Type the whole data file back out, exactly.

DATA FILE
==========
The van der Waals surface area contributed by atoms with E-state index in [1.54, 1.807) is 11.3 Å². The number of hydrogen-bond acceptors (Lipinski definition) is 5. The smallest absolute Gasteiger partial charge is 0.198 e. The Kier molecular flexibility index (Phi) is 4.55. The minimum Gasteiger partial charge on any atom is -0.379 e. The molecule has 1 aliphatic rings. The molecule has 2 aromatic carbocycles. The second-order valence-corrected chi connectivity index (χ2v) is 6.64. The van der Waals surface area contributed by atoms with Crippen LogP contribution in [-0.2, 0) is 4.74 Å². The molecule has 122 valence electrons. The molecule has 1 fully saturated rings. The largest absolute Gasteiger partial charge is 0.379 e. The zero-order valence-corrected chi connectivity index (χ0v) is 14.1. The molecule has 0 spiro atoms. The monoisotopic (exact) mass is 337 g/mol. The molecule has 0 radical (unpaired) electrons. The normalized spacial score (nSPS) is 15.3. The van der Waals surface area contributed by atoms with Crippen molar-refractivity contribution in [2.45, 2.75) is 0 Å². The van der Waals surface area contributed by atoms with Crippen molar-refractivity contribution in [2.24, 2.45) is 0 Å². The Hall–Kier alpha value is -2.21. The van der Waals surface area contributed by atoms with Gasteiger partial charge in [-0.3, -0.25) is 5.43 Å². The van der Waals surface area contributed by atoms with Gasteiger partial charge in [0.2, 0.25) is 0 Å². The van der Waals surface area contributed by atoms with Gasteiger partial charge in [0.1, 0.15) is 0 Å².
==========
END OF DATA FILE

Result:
The van der Waals surface area contributed by atoms with E-state index in [1.54, 1.807) is 11.3 Å². The number of hydrogen-bond acceptors (Lipinski definition) is 5. The smallest absolute Gasteiger partial charge is 0.198 e. The Kier molecular flexibility index (Phi) is 4.55. The minimum Gasteiger partial charge on any atom is -0.379 e. The molecule has 1 aliphatic rings. The molecule has 2 aromatic carbocycles. The second-order valence-corrected chi connectivity index (χ2v) is 6.64. The van der Waals surface area contributed by atoms with Crippen LogP contribution in [-0.2, 0) is 4.74 Å². The molecule has 122 valence electrons. The molecule has 1 fully saturated rings. The largest absolute Gasteiger partial charge is 0.379 e. The zero-order valence-corrected chi connectivity index (χ0v) is 14.1. The molecule has 0 spiro atoms. The monoisotopic (exact) mass is 337 g/mol. The molecule has 0 radical (unpaired) electrons. The normalized spacial score (nSPS) is 15.3. The van der Waals surface area contributed by atoms with Crippen molar-refractivity contribution in [2.45, 2.75) is 0 Å². The van der Waals surface area contributed by atoms with Crippen molar-refractivity contribution in [2.24, 2.45) is 0 Å². The Hall–Kier alpha value is -2.21. The van der Waals surface area contributed by atoms with Gasteiger partial charge in [-0.3, -0.25) is 5.43 Å². The van der Waals surface area contributed by atoms with Gasteiger partial charge in [0.2, 0.25) is 0 Å². The van der Waals surface area contributed by atoms with Gasteiger partial charge in [0.1, 0.15) is 0 Å².